Nonetheless infection and/or sepsis seem to be the most frequent independent risk factor associated with, the development of VTE in these published reports. In the current study, CRE infection was found to be the most frequent trigger for the development of VTE and after unconditional multivariate adjustment, it has also resulted in an increased the risk of VTE by almost 3-fold after unconditional multivariate adjustment. Similarly, in the American Health and Retirement nationwide Study, aiming to identify the most common trigger to the development of VTE in hospitalized elderly patients (n = 399) infection was also shown to be the most common reason for hospitalization for venous thromboembolism and has also increased the risk for the development of VTE by 2.9-fold .
The important question that needs to be addressed in this respect is about the link between infection and the development of thrombosis. Recently emerging information on the pathophysiological mechanisms of infection-driven thrombosis and VTE has come from in the recent account of Iba et al,  who have proposed that microbial products trigger the production and release of inflammatory mediators called pathogen-associated molecular patterns (PAMPs) and damage-associated molecular patterns (DAMPs) during sepsis. Both products activate the coagulation system and trigger the formation of a thrombus. It was also suggested that the increased risk of PE, in particular, might be related to local inflammation in the infected area of the lung. This is compounded by the hypoxic lung environment leading to local vasoconstriction and activation of coagulation . There is also the possibility that severe infection and the associated inflammatory process including the release of pro-inflammatory cytokines would result in activation of the coagulation system and localized thrombotic complications .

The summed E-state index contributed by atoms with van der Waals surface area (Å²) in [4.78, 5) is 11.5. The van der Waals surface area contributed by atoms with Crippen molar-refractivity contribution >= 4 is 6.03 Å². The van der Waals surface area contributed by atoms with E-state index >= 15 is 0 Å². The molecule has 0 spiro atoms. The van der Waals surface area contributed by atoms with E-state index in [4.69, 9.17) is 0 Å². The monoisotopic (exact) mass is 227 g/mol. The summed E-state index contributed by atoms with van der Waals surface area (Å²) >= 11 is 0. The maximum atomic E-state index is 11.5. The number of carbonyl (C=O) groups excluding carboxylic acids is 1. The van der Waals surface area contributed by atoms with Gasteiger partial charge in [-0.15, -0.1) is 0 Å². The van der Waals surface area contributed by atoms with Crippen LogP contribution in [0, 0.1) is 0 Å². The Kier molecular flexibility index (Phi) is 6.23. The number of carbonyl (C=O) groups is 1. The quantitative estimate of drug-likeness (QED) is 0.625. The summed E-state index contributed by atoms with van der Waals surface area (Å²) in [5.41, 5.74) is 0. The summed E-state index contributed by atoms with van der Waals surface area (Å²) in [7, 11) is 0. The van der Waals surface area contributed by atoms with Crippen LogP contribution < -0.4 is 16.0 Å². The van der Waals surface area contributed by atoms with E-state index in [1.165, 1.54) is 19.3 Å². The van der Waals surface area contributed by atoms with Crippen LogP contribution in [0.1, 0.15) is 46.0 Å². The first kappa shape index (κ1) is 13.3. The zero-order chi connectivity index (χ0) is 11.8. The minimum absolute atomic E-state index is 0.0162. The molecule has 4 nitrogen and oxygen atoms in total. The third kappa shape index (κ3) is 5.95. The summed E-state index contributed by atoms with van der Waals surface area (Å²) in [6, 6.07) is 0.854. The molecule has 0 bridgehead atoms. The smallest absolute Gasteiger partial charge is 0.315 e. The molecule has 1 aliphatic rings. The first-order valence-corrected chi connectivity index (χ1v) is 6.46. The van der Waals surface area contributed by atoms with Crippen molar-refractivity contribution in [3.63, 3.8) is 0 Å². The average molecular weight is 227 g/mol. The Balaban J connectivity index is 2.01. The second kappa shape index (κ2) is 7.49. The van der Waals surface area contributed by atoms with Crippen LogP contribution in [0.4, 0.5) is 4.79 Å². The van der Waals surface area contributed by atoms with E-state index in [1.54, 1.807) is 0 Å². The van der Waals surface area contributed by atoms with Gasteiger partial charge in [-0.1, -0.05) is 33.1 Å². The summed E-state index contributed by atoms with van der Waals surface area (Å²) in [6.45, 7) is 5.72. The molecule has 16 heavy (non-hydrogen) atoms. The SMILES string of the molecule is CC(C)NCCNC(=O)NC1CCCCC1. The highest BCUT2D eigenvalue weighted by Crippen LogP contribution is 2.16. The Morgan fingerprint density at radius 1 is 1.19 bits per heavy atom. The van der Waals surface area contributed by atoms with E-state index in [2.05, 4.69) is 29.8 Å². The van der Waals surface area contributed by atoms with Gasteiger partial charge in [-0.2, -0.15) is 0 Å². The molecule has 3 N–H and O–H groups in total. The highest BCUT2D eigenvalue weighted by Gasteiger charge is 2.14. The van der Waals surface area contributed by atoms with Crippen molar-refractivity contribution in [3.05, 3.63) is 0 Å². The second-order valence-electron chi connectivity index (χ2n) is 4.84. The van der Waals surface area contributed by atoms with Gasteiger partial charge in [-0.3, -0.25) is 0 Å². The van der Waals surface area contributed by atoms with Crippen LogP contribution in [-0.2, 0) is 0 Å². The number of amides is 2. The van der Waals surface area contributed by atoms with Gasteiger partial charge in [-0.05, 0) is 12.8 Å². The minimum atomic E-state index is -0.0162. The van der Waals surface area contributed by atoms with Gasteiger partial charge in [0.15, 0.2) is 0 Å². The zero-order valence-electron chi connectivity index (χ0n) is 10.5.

The other independent risk factor that was significantly associated with the development of VTE was the SOFA score, which was originally developed to give objective quantisation of the degree of the severity of the disease and organ failure of vital body systems including coagulation in patients with sepsis . In patients with sepsis-induced disseminated intravascular coagulation (DIC), Iba et al  found that SOFA is a useful score in predicting outcomes including mortality. Additionally, The SOFA score has the added advantage of being relatively easy and is a routine component of patients admitted to ICU. In a recent study on the sepsis-induced hemostatic changes, positive correlation was demonstrated between D-dimer and SOFA score . D-dimer is a fibrin degradation product (FDP) and is a small protein fragment resulting from the breakdown of a fibrin clot (or thrombus). The D-dimer test is now routinely used in the first-line assessment of patients suspected of suffering VTE .
One of the primary limitations of our study is its retrospective nature and limited sample size. A larger sample size could have validated better the various risk factors for the development of VTE. In addition, our study was conducted in a single centre and therefore the collected data are subject confounding that may influence our outcomes. A multicentre study with a larger sample size may be necessary to eliminate deviations in the results and to confirm the current findings.